The US central bank will lift its benchmark policy rate above 4 per cent and hold it there beyond 2023 in its bid to stamp out high inflation, according to the majority of leading academic economists polled by the Financial Times.
The latest survey, conducted in partnership with the Initiative on Global Markets at the University of Chicago’s Booth School of Business, suggests the Federal Reserve is a long way from ending its campaign to tighten monetary policy. It has already raised interest rates this year at the most aggressive pace since 1981.
Hovering near zero as recently as March, the federal funds rate now sits between 2.25 per cent and 2.50 per cent. The Federal Open Market Committee gathers again on Tuesday for a two-day policy meeting, at which officials are expected to implement a third consecutive 0.75 percentage point rate rise. That move will hoist the rate to a new target range of 3 per cent to 3.25 per cent.
Nearly 70 per cent of the 44 economists surveyed between September 13 and 15 believe the fed funds rate of this tightening cycle will peak between 4 per cent and 5 per cent, with 20 per cent of the view that it will need to pass that level.
“The FOMC has still not come to terms with how high they need to raise rates,” said Eric Swanson, a professor at the University of California, Irvine, who foresees the fed funds rate eventually topping out between 5 and 6 per cent. “If the Fed wants to slow the economy now, they need to raise the funds rate above [core] inflation.”
While the Fed typically targets a 2 per cent rate for the “core” personal consumption expenditures (PCE) price index — which strips out volatile items like food and energy — it closely monitors the consumer price index as well. Inflation unexpectedly accelerated in August, with the core measure up 0.6 per cent for the month, or 6.3 per cent from the previous year.
Most of the respondents project core PCE will drop from its most recent July level of 4.6 per cent to 3.5 per cent by the end of 2023. But nearly a third expect it to still exceed 3 per cent 12 months later. Another 27 per cent said “it was about as likely as not” to remain above that threshold at that time — indicating great unease about high inflation becoming more deeply embedded in the economy.
“I fear that we have gotten to a point where the Fed faces the risk of its credibility seriously eroding, and so it needs to start being very cognisant of that,” said Jón Steinsson at the University of California, Berkeley.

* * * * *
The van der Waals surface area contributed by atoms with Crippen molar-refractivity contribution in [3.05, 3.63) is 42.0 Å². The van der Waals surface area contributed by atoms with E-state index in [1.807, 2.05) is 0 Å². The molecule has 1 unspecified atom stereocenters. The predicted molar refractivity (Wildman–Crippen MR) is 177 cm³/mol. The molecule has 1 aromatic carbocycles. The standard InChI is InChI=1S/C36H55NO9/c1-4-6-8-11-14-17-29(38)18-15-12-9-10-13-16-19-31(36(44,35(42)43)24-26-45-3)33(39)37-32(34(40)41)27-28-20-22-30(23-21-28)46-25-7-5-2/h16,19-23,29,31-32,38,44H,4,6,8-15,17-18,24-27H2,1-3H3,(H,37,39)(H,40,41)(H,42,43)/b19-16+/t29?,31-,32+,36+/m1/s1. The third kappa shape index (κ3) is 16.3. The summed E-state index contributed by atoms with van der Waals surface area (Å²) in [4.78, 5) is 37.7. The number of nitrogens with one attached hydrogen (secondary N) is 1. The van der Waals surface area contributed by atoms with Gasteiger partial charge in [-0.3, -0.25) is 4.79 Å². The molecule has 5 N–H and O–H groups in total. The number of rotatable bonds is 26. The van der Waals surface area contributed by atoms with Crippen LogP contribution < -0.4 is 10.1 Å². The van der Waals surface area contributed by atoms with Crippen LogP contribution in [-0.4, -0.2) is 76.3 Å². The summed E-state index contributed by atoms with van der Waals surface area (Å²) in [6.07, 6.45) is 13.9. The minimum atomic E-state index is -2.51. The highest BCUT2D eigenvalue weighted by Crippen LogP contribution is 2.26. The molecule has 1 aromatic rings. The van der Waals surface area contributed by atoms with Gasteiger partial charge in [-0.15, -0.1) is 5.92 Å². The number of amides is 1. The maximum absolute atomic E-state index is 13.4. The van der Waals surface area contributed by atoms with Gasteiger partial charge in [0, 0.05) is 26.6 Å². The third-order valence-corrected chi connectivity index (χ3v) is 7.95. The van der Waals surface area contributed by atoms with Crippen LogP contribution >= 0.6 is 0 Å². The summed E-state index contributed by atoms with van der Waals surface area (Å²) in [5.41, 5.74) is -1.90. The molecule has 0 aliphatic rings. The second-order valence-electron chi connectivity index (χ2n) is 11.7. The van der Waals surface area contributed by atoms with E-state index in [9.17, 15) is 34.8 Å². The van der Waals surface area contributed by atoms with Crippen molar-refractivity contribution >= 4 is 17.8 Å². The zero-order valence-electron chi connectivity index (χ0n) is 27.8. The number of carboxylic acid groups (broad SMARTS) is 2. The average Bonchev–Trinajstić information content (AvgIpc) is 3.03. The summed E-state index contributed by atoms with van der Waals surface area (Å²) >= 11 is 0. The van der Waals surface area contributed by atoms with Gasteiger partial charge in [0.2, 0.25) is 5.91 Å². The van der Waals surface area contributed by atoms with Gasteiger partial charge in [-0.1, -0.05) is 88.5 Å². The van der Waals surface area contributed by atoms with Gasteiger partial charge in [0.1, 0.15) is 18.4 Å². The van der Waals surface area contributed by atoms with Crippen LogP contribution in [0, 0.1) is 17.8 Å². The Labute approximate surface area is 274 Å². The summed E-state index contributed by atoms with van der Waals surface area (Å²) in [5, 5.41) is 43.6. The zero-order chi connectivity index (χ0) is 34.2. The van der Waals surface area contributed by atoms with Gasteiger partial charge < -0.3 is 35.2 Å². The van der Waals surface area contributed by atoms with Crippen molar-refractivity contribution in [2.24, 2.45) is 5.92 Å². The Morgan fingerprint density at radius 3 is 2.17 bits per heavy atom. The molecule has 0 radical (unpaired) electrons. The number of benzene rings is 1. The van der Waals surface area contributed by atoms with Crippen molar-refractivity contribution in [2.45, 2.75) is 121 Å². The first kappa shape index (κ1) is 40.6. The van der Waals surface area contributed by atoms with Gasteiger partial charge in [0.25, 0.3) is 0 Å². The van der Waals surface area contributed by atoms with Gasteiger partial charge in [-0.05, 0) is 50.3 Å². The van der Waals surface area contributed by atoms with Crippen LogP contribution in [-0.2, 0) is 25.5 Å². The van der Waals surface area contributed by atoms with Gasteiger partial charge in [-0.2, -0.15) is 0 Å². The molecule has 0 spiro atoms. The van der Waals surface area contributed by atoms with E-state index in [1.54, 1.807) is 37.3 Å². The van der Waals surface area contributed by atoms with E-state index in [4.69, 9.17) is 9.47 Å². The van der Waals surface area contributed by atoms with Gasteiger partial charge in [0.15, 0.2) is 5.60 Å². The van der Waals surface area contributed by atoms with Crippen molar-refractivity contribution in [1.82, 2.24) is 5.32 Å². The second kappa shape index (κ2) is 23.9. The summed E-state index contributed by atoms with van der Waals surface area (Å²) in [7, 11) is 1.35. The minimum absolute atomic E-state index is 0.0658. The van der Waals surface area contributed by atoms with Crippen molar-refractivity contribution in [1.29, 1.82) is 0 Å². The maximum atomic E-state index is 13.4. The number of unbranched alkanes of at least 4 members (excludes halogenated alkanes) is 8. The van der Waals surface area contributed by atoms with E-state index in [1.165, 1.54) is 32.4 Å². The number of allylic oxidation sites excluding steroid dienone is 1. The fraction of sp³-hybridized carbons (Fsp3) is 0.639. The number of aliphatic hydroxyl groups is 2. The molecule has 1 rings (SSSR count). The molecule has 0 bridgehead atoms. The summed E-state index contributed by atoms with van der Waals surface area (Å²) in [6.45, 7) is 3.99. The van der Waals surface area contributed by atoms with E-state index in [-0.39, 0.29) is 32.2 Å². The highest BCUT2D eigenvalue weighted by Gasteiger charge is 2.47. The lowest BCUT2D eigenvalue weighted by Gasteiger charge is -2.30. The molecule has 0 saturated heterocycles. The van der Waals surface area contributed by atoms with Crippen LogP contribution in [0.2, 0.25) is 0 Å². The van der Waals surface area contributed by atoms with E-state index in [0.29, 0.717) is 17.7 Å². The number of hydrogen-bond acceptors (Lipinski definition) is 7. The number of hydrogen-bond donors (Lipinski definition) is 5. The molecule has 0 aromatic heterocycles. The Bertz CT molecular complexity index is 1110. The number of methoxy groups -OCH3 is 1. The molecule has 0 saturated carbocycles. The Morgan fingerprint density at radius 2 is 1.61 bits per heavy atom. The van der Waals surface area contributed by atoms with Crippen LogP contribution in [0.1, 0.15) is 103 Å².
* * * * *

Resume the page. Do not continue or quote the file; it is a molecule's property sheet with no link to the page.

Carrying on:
“We’ve all been hoping that inflation would start to come down, and we’ve all been disappointed over and over and over again.” More than a third of the surveyed economists caution the Fed will fail to adequately control inflation if it does not raise interest rates above 4 per cent by the end of this year.
Beyond lifting rates to a level that constrains economic activity, the bulk of the respondents reckon the Fed will keep them there for a sustained period.
Easing price pressures, financial market instability and a deteriorating labour market are the most likely reasons the Fed would pause its tightening campaign, but no cut to the fed funds rate is anticipated until 2024 at the earliest, according to 68 per cent of those polled. Of that, a quarter do not anticipate the Fed lowering its benchmark policy rate until the second half of 2024 or later.
Few believe, however, the Fed will augment its efforts by shrinking its balance sheet of nearly $9tn via outright sales of its agency mortgage-backed securities holdings.
Such aggressive action to cool down the economy and root out inflation would have costs, a point Jay Powell, the chair, has made in recent appearances.
Nearly 70 per cent of the respondents expect the National Bureau of Economic Research — the official arbiter of when US recessions begin and end — to declare one in 2023, with the bulk holding the view it will occur in the first or second quarter. That compares to the roughly 50 per cent who see Europe tipping into a recession by the fourth quarter of this year or earlier.
A US recession is likely to stretch across two or three quarters, most of the economists reckon, with more than 20 per cent expecting it to last four quarters or more. At its peak, the unemployment rate could settle between 5 per cent and 6 per cent, according to 57 per cent of the respondents, well in excess of its current 3.7 per cent level. A third see it eclipsing 6 per cent.
“This is going to fall on the workers who can least afford it when we have rises in unemployment due to these rate increases at some point,” warned Julie Smith at Lafayette College. “Even if it’s small amounts — a percentage point or two of increase in unemployment — that’s real pain on real households that are not prepared to weather these types of shocks.”
An easing of supply-related constraints related to the war in Ukraine and Covid-19 lockdowns in China could help minimise just how much the Fed needs to damp demand, meaning a less severe economic contraction in the end,” said Şebnem Kalemli-Özcan at the University of Maryland. But she warned the outlook is highly uncertain.
“Clearly this is one shock after another, so I’m not confident this is going to happen right away,” said Kalemli-Özcan. “I cannot tell you a timeframe, but it is going in the right direction.”
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